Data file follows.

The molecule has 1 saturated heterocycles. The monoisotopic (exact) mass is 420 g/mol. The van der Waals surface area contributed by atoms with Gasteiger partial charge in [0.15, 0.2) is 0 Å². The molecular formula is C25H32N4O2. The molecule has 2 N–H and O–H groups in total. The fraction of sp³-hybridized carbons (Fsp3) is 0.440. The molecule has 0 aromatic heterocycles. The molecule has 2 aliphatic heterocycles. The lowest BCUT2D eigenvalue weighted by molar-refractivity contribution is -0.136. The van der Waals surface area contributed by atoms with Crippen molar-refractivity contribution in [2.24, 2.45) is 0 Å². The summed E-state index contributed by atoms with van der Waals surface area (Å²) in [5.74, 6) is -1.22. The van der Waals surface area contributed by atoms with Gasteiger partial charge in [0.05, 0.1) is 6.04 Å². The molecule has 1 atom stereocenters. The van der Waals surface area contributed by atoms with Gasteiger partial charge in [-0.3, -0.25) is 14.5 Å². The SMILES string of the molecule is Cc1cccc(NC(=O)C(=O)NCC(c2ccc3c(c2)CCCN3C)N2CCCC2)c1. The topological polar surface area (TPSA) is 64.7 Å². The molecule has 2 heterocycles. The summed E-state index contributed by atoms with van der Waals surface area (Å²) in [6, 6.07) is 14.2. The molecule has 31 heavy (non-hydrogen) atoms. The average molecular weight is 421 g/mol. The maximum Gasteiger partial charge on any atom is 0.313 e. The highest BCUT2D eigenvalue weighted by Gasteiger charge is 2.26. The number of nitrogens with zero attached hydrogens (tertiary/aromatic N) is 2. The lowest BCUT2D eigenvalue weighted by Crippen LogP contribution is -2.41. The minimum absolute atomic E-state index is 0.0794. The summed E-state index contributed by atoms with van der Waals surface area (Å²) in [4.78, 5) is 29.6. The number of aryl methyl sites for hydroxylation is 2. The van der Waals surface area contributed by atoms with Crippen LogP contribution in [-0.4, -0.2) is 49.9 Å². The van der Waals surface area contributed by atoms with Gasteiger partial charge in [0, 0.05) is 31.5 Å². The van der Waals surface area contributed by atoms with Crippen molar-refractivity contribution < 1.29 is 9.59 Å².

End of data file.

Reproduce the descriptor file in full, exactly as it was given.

The molecule has 1 saturated heterocycles. The monoisotopic (exact) mass is 420 g/mol. The van der Waals surface area contributed by atoms with Gasteiger partial charge in [0.15, 0.2) is 0 Å². The molecular formula is C25H32N4O2. The molecule has 2 N–H and O–H groups in total. The fraction of sp³-hybridized carbons (Fsp3) is 0.440. The molecule has 0 aromatic heterocycles. The molecule has 2 aliphatic heterocycles. The lowest BCUT2D eigenvalue weighted by molar-refractivity contribution is -0.136. The van der Waals surface area contributed by atoms with Crippen molar-refractivity contribution in [2.24, 2.45) is 0 Å². The summed E-state index contributed by atoms with van der Waals surface area (Å²) in [5.74, 6) is -1.22. The van der Waals surface area contributed by atoms with Gasteiger partial charge in [0.05, 0.1) is 6.04 Å². The molecule has 1 atom stereocenters. The van der Waals surface area contributed by atoms with Gasteiger partial charge in [-0.3, -0.25) is 14.5 Å². The SMILES string of the molecule is Cc1cccc(NC(=O)C(=O)NCC(c2ccc3c(c2)CCCN3C)N2CCCC2)c1. The topological polar surface area (TPSA) is 64.7 Å². The molecule has 2 heterocycles. The summed E-state index contributed by atoms with van der Waals surface area (Å²) in [6, 6.07) is 14.2. The molecule has 31 heavy (non-hydrogen) atoms. The average molecular weight is 421 g/mol. The maximum Gasteiger partial charge on any atom is 0.313 e. The highest BCUT2D eigenvalue weighted by Gasteiger charge is 2.26. The number of nitrogens with zero attached hydrogens (tertiary/aromatic N) is 2. The lowest BCUT2D eigenvalue weighted by Crippen LogP contribution is -2.41. The minimum absolute atomic E-state index is 0.0794. The summed E-state index contributed by atoms with van der Waals surface area (Å²) in [4.78, 5) is 29.6. The number of aryl methyl sites for hydroxylation is 2. The van der Waals surface area contributed by atoms with Crippen LogP contribution in [-0.4, -0.2) is 49.9 Å². The van der Waals surface area contributed by atoms with Gasteiger partial charge in [0, 0.05) is 31.5 Å². The van der Waals surface area contributed by atoms with Crippen molar-refractivity contribution < 1.29 is 9.59 Å².